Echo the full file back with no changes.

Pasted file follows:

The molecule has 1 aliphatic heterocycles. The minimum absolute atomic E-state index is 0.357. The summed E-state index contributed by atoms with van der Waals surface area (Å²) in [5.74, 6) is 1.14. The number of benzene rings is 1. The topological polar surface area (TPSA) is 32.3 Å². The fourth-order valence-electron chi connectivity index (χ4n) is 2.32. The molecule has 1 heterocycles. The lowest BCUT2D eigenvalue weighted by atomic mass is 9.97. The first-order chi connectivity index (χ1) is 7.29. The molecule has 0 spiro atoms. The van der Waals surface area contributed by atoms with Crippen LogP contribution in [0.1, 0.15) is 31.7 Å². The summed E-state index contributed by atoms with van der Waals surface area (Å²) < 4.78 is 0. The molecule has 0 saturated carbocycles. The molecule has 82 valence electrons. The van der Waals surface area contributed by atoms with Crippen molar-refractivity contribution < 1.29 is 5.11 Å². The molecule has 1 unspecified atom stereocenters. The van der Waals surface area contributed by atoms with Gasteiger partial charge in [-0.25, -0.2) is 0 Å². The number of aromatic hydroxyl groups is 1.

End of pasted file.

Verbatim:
The molecule has 1 aliphatic heterocycles. The minimum absolute atomic E-state index is 0.357. The summed E-state index contributed by atoms with van der Waals surface area (Å²) in [5.74, 6) is 1.14. The number of benzene rings is 1. The topological polar surface area (TPSA) is 32.3 Å². The fourth-order valence-electron chi connectivity index (χ4n) is 2.32. The molecule has 1 heterocycles. The lowest BCUT2D eigenvalue weighted by atomic mass is 9.97. The first-order chi connectivity index (χ1) is 7.29. The molecule has 0 spiro atoms. The van der Waals surface area contributed by atoms with Crippen LogP contribution in [0.1, 0.15) is 31.7 Å². The summed E-state index contributed by atoms with van der Waals surface area (Å²) < 4.78 is 0. The molecule has 0 saturated carbocycles. The molecule has 82 valence electrons. The van der Waals surface area contributed by atoms with Crippen molar-refractivity contribution < 1.29 is 5.11 Å². The molecule has 1 unspecified atom stereocenters. The van der Waals surface area contributed by atoms with Gasteiger partial charge in [-0.25, -0.2) is 0 Å². The number of aromatic hydroxyl groups is 1.